dissertation on functionalism, please help RRS feed

  • Question

  • From my previous essay where by I was discussing the different trends of Le Corbusier and Adolf Loos, I came across functionalism that aroused deep though and curiosity, within a theory that is widely open to debate, questions are of certainty. Such as does one design specifically to accommodate its function or should there be more concern with the visual decorative aspect? I first came across functionalism from reading the origin of functionalism theory, which I later tried to adapt to my individual design but with a lake of knowledge and little conviction I felt I didn’t prevail in the design. I was in constant battle with myself through the early stages of the design processes always questioning my decision. It’s these decision that interest me, how does one initiate design, functionalism works on the principle that architects should design a building based on the purpose of that building. Functionalism is a detachment from all historical and decorative elements believing that good design results from or is identical with functional efficiency. When designing for a client, is there a thin line between producing a fixed regulated layout and sculpturing decorative form? I plan to address the different views and theory behind the design process. Please could you post your own thoughts on this topic, and suggest some books that mite be relate to my dissertation

    Thank you

    Sunday, September 7, 2008 6:20 PM

All replies

  • As a past carpenter, who's been in the software industry for a long time now... I can tell you that many many programmers today still start coding as they are doing the conceptualization.  Very little effort is continuously put into the design efforts up front.  Of course, the big question is how does one start?  Does one that starts programming consider themselves to be utilizing Functionalism techniques for problem solving?  It depends on whom you ask.  If a Basic programmer breaks their program into Functions then aren't they thinking functionally?  If a C# or Java person breaks their programs up into methdods, the same question should apply right?  I believe that there are foundational Functions that do not vary.  Similar to a foundation, for example a Query to a database is usually only a "Select field from database where filed = this"  That is functional but it's also foundational too in that it doesn't really get too much more simple than that.  However; once one begins to think abstractly, then it's still Functionalism at work, it's just at a broader scope.  The generic abstraction could be then "Select XXX from YYY where XXX = ZZZ" not too much of a strech for sure, but many many programmers have a difficult time getting to abstraction because they are only interested in solving the problem at hand.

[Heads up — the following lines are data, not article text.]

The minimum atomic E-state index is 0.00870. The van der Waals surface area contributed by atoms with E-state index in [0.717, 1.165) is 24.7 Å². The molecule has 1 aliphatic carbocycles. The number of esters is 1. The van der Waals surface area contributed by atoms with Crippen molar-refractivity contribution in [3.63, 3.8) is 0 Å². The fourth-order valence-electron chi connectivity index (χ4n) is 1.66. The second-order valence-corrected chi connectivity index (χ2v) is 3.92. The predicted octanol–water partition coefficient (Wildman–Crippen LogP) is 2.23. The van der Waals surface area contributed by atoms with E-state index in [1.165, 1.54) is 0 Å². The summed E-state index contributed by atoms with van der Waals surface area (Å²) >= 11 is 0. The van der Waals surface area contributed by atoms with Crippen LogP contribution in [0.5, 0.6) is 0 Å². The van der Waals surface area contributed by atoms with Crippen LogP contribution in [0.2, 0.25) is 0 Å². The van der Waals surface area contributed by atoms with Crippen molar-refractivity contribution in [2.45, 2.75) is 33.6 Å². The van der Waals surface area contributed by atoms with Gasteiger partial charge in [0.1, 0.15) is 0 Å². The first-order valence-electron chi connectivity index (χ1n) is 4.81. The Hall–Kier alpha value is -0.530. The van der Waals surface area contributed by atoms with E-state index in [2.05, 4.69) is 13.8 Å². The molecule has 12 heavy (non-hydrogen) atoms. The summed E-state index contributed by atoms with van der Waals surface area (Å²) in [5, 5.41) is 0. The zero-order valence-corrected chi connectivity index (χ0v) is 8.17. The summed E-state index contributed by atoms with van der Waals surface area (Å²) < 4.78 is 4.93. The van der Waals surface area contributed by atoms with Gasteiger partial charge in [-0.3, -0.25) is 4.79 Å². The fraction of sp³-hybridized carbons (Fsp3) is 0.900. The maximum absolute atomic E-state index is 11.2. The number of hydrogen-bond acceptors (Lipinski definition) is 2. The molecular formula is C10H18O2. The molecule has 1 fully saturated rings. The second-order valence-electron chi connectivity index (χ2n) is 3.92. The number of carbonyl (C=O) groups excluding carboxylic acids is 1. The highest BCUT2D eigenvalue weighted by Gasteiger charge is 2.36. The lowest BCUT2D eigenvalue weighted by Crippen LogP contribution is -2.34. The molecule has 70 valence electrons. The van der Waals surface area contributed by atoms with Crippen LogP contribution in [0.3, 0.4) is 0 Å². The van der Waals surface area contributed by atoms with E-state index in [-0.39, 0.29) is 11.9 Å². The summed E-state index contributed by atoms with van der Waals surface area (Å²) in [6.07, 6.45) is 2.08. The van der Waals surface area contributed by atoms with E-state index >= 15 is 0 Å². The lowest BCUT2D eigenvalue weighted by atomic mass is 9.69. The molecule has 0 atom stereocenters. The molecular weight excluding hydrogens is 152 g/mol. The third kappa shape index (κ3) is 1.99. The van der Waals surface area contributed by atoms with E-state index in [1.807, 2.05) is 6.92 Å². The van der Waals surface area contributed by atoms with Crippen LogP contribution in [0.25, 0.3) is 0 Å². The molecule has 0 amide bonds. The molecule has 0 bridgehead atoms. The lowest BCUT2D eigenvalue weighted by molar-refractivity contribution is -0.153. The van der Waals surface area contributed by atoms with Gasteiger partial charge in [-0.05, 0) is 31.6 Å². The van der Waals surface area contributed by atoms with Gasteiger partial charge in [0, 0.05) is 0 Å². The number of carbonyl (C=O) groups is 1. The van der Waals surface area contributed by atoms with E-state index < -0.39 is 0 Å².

It takes planning, knowledge of the past, vision for the future to come up with a generic foundation that becomes a fixed regulated layout when the concrete demands it.  It's like cement, in and of itself it has no shape or form, but it is the part of which foundations are laid.  The raw materials become the 'reusable' parts of the future, but even more importantly, if designed correctly subsequent changes to the concrete classes will never impact one another in a negative way.  You can always add another room onto the foundation or even change and exisiting room, but either activity should never impact the other room/rooms.  If it does, then the design need improvement.  The two key words today are 'reuse' and 'maintainability'.


    P.S. Studies all over the place show maintainence of software projects to account for over 60% of all SDLC costs.  Only 20% is development.  Yet today, where does everyone want to live?  "In the development department"...How many people in development today really understand the issues going on out there in the 'real world'?

    Monday, September 8, 2008 6:34 PM